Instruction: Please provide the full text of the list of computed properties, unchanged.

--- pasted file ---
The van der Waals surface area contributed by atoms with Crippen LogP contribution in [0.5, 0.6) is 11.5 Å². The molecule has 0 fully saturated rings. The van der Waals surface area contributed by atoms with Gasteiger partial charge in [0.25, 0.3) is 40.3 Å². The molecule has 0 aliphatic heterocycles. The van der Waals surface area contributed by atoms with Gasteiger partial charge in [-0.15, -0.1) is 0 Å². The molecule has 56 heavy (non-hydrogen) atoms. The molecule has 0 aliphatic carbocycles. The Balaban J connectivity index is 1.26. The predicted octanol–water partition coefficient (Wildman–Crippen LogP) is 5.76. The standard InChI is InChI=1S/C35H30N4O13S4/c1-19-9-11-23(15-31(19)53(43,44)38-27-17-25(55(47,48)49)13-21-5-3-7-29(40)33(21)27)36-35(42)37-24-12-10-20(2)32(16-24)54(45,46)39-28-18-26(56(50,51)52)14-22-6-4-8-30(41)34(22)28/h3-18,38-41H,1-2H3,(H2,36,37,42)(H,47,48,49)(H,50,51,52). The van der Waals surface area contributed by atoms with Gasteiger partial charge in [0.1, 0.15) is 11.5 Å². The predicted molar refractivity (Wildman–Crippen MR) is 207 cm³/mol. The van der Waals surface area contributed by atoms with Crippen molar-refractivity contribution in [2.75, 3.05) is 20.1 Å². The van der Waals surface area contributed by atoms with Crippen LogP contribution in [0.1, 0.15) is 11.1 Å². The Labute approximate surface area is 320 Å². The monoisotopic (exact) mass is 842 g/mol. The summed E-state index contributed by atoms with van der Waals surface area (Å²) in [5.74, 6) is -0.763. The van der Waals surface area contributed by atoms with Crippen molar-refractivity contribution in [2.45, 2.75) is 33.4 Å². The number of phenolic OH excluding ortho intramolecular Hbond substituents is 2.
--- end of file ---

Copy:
The van der Waals surface area contributed by atoms with Crippen LogP contribution in [0.5, 0.6) is 11.5 Å². The molecule has 0 fully saturated rings. The van der Waals surface area contributed by atoms with Gasteiger partial charge in [0.25, 0.3) is 40.3 Å². The molecule has 0 aliphatic heterocycles. The van der Waals surface area contributed by atoms with Gasteiger partial charge in [-0.15, -0.1) is 0 Å². The molecule has 56 heavy (non-hydrogen) atoms. The molecule has 0 aliphatic carbocycles. The Balaban J connectivity index is 1.26. The predicted octanol–water partition coefficient (Wildman–Crippen LogP) is 5.76. The standard InChI is InChI=1S/C35H30N4O13S4/c1-19-9-11-23(15-31(19)53(43,44)38-27-17-25(55(47,48)49)13-21-5-3-7-29(40)33(21)27)36-35(42)37-24-12-10-20(2)32(16-24)54(45,46)39-28-18-26(56(50,51)52)14-22-6-4-8-30(41)34(22)28/h3-18,38-41H,1-2H3,(H2,36,37,42)(H,47,48,49)(H,50,51,52). The van der Waals surface area contributed by atoms with Gasteiger partial charge in [0.1, 0.15) is 11.5 Å². The predicted molar refractivity (Wildman–Crippen MR) is 207 cm³/mol. The van der Waals surface area contributed by atoms with Crippen molar-refractivity contribution in [2.75, 3.05) is 20.1 Å². The van der Waals surface area contributed by atoms with Crippen LogP contribution in [0.1, 0.15) is 11.1 Å². The Labute approximate surface area is 320 Å². The monoisotopic (exact) mass is 842 g/mol. The summed E-state index contributed by atoms with van der Waals surface area (Å²) in [5.74, 6) is -0.763. The van der Waals surface area contributed by atoms with Crippen molar-refractivity contribution in [2.45, 2.75) is 33.4 Å². The number of phenolic OH excluding ortho intramolecular Hbond substituents is 2.